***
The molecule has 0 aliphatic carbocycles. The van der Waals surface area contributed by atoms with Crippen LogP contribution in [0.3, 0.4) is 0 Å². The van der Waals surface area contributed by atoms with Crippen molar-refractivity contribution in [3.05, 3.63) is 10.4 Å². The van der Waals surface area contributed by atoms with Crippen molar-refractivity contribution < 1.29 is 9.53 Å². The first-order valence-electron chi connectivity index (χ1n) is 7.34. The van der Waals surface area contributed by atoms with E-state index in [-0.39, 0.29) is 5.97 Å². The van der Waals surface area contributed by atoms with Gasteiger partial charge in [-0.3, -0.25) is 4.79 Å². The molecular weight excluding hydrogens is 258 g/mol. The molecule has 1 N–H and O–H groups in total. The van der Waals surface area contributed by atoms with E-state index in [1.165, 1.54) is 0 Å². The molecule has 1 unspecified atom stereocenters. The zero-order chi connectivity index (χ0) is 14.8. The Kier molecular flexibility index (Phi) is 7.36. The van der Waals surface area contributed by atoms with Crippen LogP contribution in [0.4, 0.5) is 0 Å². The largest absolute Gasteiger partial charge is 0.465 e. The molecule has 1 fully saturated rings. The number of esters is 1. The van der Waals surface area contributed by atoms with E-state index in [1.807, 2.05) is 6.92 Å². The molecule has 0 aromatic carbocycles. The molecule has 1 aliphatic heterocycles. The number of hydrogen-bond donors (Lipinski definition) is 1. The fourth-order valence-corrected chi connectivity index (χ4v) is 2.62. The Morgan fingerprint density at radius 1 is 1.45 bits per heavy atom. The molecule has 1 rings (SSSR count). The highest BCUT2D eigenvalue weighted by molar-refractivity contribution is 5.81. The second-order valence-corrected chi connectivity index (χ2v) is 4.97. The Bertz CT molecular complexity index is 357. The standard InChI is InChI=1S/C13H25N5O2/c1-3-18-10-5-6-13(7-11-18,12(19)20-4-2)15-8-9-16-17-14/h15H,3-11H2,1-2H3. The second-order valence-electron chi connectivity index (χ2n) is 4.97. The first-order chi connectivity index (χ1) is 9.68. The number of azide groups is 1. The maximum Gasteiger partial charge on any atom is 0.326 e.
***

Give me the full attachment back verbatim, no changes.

The molecule has 0 aliphatic carbocycles. The van der Waals surface area contributed by atoms with Crippen LogP contribution in [0.3, 0.4) is 0 Å². The van der Waals surface area contributed by atoms with Crippen molar-refractivity contribution in [3.05, 3.63) is 10.4 Å². The van der Waals surface area contributed by atoms with Crippen molar-refractivity contribution < 1.29 is 9.53 Å². The first-order valence-electron chi connectivity index (χ1n) is 7.34. The van der Waals surface area contributed by atoms with E-state index in [-0.39, 0.29) is 5.97 Å². The van der Waals surface area contributed by atoms with Gasteiger partial charge in [-0.3, -0.25) is 4.79 Å². The molecular weight excluding hydrogens is 258 g/mol. The molecule has 1 N–H and O–H groups in total. The van der Waals surface area contributed by atoms with E-state index in [1.165, 1.54) is 0 Å². The molecule has 1 unspecified atom stereocenters. The zero-order chi connectivity index (χ0) is 14.8. The Kier molecular flexibility index (Phi) is 7.36. The van der Waals surface area contributed by atoms with Crippen LogP contribution in [0.4, 0.5) is 0 Å². The largest absolute Gasteiger partial charge is 0.465 e. The molecule has 1 fully saturated rings. The number of esters is 1. The van der Waals surface area contributed by atoms with E-state index in [1.807, 2.05) is 6.92 Å². The molecule has 0 aromatic carbocycles. The molecule has 1 aliphatic heterocycles. The number of hydrogen-bond donors (Lipinski definition) is 1. The fourth-order valence-corrected chi connectivity index (χ4v) is 2.62. The Morgan fingerprint density at radius 1 is 1.45 bits per heavy atom. The molecule has 1 rings (SSSR count). The highest BCUT2D eigenvalue weighted by molar-refractivity contribution is 5.81. The second-order valence-corrected chi connectivity index (χ2v) is 4.97. The Bertz CT molecular complexity index is 357. The standard InChI is InChI=1S/C13H25N5O2/c1-3-18-10-5-6-13(7-11-18,12(19)20-4-2)15-8-9-16-17-14/h15H,3-11H2,1-2H3. The second-order valence-electron chi connectivity index (χ2n) is 4.97. The first-order chi connectivity index (χ1) is 9.68. The number of azide groups is 1. The maximum Gasteiger partial charge on any atom is 0.326 e.